There are certain personality types you will come across while teaching art. One is the perfectionist. Sometimes spotting a perfectionist is obvious but other times it’s not. Perfectionism may take the form of a student who fills your trash with beautiful work because nothing he or she creates ever feels “good enough.” It may be a student who erases to the point of creating a hole in their paper. It may even be the student who is slow to start a project, who can’t quite pick the right idea and get to work like the rest of the class. Perfectionism may also be the reason a student needs your approval all the time. Perfectionism may lead some students never to finish their work. It also may take the form of a student who is never satisfied with their art. He or she will leave it in your classroom or toss it in the garbage can. Perfectionism can also cause a student to procrastinate on their projects.
How do you get these types of students to set aside their perfectionist tendencies and balance their time and workload better? We know that research shows that perfectionism hampers success. In fact, perfectionism at its worst can lead to depression and anxiety. Sometimes the perfectionists in our art classes have lost the joy that artmaking should bring.
Some sayings to use with those perfectionists
Done is better than perfect.
― Scott Allen
“One of the basic rules of the universe is that nothing is perfect. Perfection simply doesn’t exist…..Without imperfection, neither you nor I would exist”
― Stephen Hawking
The 80-20 rule, also known as the Pareto Principle, is a familiar saying that asserts that 80% of outcomes (or outputs) result from 20% of all causes (or inputs) for any given event. In business, a goal of the 80-20 rule is to identify inputs that are potentially the most productive and make them the priority.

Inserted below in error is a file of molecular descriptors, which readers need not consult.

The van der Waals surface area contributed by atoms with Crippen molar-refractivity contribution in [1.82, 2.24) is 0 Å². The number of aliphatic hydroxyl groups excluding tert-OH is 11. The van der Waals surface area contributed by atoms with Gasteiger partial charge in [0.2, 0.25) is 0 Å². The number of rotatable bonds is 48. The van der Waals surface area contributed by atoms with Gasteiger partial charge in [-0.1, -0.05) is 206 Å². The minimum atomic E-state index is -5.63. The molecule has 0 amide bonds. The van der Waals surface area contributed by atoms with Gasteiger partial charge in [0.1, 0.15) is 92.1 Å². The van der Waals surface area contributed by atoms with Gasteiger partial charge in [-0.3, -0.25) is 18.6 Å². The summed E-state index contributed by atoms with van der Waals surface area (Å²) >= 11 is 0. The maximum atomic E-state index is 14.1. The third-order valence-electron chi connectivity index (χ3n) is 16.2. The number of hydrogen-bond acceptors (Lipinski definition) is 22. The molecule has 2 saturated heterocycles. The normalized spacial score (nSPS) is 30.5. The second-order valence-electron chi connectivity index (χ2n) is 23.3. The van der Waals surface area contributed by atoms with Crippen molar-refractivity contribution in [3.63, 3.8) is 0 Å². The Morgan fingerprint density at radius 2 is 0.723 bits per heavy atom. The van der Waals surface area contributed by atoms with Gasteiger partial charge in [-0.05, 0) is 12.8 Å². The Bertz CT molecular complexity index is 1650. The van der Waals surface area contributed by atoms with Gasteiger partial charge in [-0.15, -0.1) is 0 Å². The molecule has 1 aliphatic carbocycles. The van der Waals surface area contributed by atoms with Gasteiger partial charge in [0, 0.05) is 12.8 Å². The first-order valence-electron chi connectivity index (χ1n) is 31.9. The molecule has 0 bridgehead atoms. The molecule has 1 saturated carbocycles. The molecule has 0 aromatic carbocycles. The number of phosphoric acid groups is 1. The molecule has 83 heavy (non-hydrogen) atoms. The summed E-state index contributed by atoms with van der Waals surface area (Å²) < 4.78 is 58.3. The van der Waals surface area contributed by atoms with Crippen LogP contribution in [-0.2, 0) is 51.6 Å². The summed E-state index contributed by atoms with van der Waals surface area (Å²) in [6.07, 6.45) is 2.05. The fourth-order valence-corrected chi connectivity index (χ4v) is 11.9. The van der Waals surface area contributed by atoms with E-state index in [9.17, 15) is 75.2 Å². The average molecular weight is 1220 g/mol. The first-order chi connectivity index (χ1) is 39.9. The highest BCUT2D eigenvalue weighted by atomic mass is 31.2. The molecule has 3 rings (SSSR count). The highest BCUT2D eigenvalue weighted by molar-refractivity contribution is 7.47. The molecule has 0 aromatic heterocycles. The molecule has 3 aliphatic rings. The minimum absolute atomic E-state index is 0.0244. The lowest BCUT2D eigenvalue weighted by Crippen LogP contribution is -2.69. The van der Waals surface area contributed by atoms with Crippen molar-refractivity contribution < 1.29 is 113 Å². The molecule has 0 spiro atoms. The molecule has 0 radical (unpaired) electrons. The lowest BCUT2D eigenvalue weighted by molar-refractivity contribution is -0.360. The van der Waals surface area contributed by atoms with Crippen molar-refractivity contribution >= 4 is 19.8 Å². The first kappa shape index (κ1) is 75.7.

Have no fear of perfection – you’ll never reach it.
“Don’t let Perfect become the enemy of Good.”
Exercises for the perfectionist:
- Try to have the student work abstractly.
- Blind Contour drawing can be a good experience for perfectionists. It can free them up from the expectations of drawing realistic and give them appreciation
- Have students use a wide variety of media and use it in unexpected ways. Splatter paint, make watercolor marker bleed, finger paint, scribble, etc.
- Have the student work with their non-dominant hand.
- Watercolor Resist Paintings. Use a white oil pastel or crayon and draw an image on white watercolor paper. It’s hard to be a perfectionist with a drawing you can’t even see yet!
- Research intuitive painting where students respond to the process rather than the end product.
- Gesture drawing! Students can try mark-making with a long stick attached to help break them away from being so up close and perfectionistic with their work.
- Leave artwork purposefully incomplete. Look at Adrian Brandon’s “Stolen” series, dedicated to Black people that were robbed of their lives at the hands of police. Or Alice Neal’s unfinished portrait of James Hunter.
- Collage! Check out this video.
Other Things to consider
- Set a rule for no negative talk like, “I can’t do this.” Change their choice of words to “I need help” or “I can’t do this yet.”
- Consider reducing the size of the student’s work.
- Expose them to a wide variety of art, art history and media. Show them Chuck Close’s work. He started tight and had to figure out a way to work differently when he was paralyzed.
- Explore media. Some media works up faster or is more “spontaneous” in nature.
- Read the book Art & Fear: Observations On the Perils (and Rewards) of Artmaking by David Bayles and have students read sections that help provide insights to the student to push through with completing work.
- Use this video called “Finished not Perfect.”
- Sometimes it’s OK to indulge the perfectionism. Just like some students have IEPs which allows extra time for a student, why can’t we accommodate a student who works slow and fastidiously? Often their finished projects show advanced skill level. To boot, there are some fields, like graphic design, where this attention to detail and precision is needed. So, its not always a bad thing.